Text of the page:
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Posts Tagged ‘virtual worlds

real world knowledge via virtual world content

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One of my earliest design gigs in virtual worlds was the development of a HUD* used by students learning the Chinese language. After four or five years, that design is still in use. The image below is from the Chinese Island simulation.

* Heads Up Display – an interactive display with buttons and text that mediates their interaction with the virtual environment.

Snapshot_001

News stand at Chinese Island. (Click for full size image.)
Note the blue dialog prompt, and the HUD in upper and left perimeters.

Early next year, a group of Monash University students will enter the virtual world of SecondLife™ to experience a variety of simulations; a restaurant, an airport, a medical clinic and a train station. Later, they will actually travel to Italy for a program of study, abroad.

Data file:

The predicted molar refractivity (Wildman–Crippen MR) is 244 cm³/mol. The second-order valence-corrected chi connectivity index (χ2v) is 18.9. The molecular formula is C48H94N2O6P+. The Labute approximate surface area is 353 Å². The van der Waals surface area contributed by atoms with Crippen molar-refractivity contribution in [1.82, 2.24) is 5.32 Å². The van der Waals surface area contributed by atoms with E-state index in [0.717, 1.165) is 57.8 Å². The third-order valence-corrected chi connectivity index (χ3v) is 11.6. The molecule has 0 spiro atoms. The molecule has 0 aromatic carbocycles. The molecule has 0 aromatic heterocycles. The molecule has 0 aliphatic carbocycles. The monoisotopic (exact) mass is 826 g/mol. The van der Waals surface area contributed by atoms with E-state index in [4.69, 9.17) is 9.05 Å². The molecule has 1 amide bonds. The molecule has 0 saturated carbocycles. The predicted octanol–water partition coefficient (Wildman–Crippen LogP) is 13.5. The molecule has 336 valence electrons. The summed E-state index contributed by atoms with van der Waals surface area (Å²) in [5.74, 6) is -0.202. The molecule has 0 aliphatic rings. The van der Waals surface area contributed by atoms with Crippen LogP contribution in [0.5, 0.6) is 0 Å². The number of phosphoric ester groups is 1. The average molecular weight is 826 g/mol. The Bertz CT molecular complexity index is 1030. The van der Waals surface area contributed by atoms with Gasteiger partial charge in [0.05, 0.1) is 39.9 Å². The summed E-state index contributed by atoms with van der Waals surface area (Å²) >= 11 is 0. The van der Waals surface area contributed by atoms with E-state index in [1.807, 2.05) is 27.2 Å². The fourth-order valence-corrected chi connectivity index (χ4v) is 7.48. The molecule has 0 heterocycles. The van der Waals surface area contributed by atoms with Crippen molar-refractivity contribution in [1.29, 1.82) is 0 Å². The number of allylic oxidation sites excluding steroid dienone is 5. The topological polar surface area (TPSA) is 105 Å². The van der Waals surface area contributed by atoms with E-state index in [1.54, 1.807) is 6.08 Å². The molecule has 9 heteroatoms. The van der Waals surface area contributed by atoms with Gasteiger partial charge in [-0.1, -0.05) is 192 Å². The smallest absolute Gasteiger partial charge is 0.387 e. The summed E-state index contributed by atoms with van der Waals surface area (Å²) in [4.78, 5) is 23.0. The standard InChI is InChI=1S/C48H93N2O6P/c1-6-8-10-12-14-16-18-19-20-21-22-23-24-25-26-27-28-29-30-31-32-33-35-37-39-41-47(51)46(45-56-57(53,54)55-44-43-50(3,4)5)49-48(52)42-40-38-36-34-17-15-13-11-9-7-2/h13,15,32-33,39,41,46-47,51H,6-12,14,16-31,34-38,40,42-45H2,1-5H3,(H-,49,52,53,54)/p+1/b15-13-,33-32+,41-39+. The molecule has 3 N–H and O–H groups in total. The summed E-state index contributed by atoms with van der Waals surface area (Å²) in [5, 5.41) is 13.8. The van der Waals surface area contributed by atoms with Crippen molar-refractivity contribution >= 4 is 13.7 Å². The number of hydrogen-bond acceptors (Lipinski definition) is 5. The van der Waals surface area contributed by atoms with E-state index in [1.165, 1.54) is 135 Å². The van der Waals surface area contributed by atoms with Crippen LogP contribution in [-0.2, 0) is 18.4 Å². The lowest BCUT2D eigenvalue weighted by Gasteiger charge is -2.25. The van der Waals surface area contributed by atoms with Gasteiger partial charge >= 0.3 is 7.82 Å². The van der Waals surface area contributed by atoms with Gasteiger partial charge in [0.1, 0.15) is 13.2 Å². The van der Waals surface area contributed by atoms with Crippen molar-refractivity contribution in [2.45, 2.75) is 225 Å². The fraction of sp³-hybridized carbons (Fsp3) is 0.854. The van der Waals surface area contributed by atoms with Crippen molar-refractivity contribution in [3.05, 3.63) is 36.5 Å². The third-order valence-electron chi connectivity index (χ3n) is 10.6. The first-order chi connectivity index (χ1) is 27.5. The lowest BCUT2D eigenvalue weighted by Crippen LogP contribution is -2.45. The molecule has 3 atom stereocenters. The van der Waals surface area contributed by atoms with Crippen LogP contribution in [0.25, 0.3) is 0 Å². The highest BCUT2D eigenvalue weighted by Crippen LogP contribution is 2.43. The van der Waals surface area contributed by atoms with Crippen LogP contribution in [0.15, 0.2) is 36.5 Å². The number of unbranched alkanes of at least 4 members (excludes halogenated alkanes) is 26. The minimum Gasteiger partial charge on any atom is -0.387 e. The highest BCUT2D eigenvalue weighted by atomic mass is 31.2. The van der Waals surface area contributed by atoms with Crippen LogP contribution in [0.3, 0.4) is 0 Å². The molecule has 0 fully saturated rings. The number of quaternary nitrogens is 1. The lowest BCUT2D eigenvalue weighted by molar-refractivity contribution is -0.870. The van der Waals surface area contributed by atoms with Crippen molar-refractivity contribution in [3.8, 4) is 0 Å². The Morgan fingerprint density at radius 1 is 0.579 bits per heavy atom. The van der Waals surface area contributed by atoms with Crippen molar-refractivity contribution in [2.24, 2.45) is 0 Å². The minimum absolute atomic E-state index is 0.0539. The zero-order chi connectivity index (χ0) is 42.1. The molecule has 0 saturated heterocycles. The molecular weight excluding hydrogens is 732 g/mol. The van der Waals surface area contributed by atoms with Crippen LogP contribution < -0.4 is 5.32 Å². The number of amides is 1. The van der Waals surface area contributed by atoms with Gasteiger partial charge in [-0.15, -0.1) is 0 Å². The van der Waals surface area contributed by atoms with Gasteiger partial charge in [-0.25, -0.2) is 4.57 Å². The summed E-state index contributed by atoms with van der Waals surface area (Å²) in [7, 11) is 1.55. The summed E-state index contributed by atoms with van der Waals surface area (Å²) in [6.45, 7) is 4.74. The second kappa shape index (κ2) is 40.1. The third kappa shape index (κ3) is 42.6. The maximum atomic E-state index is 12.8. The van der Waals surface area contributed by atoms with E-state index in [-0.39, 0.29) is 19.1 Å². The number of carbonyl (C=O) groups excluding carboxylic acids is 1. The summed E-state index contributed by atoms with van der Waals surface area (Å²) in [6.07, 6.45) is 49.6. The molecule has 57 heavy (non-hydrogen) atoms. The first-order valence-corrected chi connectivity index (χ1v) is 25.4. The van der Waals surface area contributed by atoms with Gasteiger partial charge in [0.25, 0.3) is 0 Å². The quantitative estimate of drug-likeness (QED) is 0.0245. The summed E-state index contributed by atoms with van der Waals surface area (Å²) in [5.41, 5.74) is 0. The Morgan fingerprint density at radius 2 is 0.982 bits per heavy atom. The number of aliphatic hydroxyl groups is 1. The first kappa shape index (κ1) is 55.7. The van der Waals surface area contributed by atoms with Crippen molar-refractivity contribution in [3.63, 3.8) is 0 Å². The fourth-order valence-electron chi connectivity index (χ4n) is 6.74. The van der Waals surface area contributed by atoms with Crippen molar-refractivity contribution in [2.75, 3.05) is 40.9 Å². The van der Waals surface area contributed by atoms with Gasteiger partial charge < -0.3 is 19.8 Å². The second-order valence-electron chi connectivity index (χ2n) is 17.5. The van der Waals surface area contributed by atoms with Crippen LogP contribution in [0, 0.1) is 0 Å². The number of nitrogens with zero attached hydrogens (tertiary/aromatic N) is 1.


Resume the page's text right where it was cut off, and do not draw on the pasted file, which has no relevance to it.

The virtual environment in which they will immerse themselves is modeled on the neighborhood in Italy where they will be staying. The simulations are designed to prepare them for their visit. They will study maps, use currency, become familiar with local fixtures…like signs.

Snapshot_002

Avatar, virtual workshop, and assorted educational objects.

In support of the Italian Studies project, I am developing interactive objects—mainly the scripts—to provide a number of interactions. Students can open a “wallet” at the “ATM” and withdraw virtual currency, then visit a coffee shop and…maybe purchase a cappucino. On touching some of the things they see (think “mouse click”), the name of that object appears as text in Italian and they hear an audio-stream pronunciation of the term.

They will be required to buy tickets, read a public transit schedule, and complete many other tasks during their lessons.

My mother and I did something similar before our visit to New York City. After opening Google Earth and “roaming” the virtual streets around our hotel to prepare for our trip, we were able to navigate that neighborhood as though we had been there before.

So, thanks Mom…for helping field test this sort of technology.

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Written by azwaldo

December 9, 2013 at 1:25 am

newest project takes space today